Hide this

Results from Google Books

Click on a thumbnail to go to Google Books.

The New Testament and the People of God by…

The New Testament and the People of God (original 1992; edition 1996)

by N.T. Wright

MembersReviewsPopularityAverage ratingConversations / Mentions
1,16286,986 (4.44)1 / 26
Title:The New Testament and the People of God
Authors:N.T. Wright
Info:SPCK Publishing (1996), Hardcover
Collections:Your library

Work details

The New Testament and the People of God by N. T. Wright (1992)



Sign up for LibraryThing to find out whether you'll like this book.

Showing 1-5 of 8 (next | show all)
The beginning of Wright's Christian Origins and the Question of God series, laying the foundation of all that will come to pass.

In this first volume Wright attempts to clear the air and set forth both the fundamental basis upon which further investigation can proceed and to provide a coherent historical background for the study of Jesus and early Christianity. He explores in great detail the types of criticism to which the New Testament is subjected, the philosophies of history to which the NT has been subjected, and makes the case for critical historical realism. He points out the strengths of various approaches as well as their limitations. He attempts to make sense of Jesus and early Christianity in terms of Second Temple Judaism, and does well at exploring the life, beliefs, and praxis of Jewish people in the first century.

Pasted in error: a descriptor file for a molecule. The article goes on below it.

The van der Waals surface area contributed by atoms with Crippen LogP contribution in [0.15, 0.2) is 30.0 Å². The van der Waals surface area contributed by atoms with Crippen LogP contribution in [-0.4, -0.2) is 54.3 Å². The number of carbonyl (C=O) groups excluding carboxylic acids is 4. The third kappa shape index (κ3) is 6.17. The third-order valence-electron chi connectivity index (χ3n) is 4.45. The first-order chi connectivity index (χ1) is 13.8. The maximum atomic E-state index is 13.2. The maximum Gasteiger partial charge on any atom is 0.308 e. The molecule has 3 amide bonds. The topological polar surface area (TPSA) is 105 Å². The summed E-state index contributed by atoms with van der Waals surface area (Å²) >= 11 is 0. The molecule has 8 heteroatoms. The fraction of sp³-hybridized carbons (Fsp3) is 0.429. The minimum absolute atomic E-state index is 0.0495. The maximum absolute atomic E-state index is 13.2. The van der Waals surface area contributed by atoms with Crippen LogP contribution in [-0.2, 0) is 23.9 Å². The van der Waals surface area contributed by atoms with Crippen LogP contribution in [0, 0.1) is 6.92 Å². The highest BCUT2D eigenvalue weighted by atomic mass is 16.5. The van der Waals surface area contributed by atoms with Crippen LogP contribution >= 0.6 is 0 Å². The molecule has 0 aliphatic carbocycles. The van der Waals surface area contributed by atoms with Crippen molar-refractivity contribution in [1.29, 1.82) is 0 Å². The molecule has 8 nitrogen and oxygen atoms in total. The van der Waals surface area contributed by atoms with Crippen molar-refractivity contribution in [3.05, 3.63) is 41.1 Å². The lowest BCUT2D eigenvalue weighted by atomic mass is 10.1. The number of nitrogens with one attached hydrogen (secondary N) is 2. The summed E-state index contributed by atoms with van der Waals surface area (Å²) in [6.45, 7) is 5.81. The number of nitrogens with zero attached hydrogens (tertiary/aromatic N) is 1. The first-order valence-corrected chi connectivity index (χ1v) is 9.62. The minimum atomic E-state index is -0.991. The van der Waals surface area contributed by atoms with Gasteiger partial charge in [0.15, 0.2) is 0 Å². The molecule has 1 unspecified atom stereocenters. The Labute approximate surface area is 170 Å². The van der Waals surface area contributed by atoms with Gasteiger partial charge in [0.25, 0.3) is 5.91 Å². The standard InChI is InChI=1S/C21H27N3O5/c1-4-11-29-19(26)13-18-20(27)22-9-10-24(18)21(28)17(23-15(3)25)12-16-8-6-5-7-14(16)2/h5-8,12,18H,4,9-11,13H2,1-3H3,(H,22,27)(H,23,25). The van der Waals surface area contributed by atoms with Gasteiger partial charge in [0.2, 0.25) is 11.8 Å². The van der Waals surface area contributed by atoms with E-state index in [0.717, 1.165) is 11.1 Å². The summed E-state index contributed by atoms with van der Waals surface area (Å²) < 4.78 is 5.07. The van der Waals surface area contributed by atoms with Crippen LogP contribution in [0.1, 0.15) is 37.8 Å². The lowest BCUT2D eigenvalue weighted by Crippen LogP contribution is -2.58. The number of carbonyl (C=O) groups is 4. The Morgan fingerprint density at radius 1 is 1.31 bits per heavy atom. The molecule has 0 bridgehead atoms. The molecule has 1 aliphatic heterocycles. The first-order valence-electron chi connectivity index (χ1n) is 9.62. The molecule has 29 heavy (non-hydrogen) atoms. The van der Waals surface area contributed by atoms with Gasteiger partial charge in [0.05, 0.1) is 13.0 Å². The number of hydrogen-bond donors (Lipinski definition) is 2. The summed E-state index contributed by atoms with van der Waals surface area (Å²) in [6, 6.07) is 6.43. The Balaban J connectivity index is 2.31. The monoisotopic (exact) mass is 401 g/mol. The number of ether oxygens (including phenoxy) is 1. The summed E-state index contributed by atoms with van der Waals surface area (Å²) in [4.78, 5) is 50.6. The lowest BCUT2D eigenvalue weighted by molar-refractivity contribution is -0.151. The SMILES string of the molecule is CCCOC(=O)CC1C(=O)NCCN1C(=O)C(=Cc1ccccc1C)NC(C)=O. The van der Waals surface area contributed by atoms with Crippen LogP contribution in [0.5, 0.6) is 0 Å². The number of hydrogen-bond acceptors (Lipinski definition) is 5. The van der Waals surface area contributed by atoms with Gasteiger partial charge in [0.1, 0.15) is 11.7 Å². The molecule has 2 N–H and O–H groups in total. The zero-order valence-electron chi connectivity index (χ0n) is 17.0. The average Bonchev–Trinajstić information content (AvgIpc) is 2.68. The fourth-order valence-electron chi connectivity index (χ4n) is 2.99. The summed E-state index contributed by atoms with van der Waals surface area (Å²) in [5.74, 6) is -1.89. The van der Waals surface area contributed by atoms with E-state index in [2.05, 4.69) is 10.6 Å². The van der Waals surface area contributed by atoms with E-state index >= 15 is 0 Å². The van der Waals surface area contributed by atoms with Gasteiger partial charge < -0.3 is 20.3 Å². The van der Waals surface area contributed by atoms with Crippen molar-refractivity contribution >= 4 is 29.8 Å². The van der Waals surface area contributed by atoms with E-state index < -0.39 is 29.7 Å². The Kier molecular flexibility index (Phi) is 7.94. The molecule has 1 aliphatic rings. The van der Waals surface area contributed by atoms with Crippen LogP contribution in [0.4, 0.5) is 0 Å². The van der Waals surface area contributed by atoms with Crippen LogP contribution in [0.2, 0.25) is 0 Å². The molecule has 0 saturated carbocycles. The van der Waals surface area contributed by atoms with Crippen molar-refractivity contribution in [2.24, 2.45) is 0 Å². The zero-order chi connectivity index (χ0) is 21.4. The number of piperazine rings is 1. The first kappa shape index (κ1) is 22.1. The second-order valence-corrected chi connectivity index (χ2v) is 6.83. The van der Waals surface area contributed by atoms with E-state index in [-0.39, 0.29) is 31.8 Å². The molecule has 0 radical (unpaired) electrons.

In so many ways Wright's work is important to obtain a strong grounding in the historical realities surrounding the New Testament. An extremely impressive work. ( )
1 vote deusvitae | Dec 2, 2016 |
A review and critique of previous critical work on the New Testament, with special emphasis upon the NT in it's first century Judaic context. He focuses upon the "worldviews" of Judaism and Christianity, with a refreshing interaction with hard data. Christianity's "story" is an answer/fulfillment/subversion of the "story" of Judaism.

Finally! A critical approach to the NT with something constructive to say!
  KirkLowery | Mar 4, 2014 |
The New Testament and the People of God (Christian Origins and the Question of God) by N. T. Wright (?)
  journeyguy | Apr 2, 2013 |
I think this book might be of more limited interest than the other books I’ve read so far this year. I won’t be offended by people skipping my rather wordy review!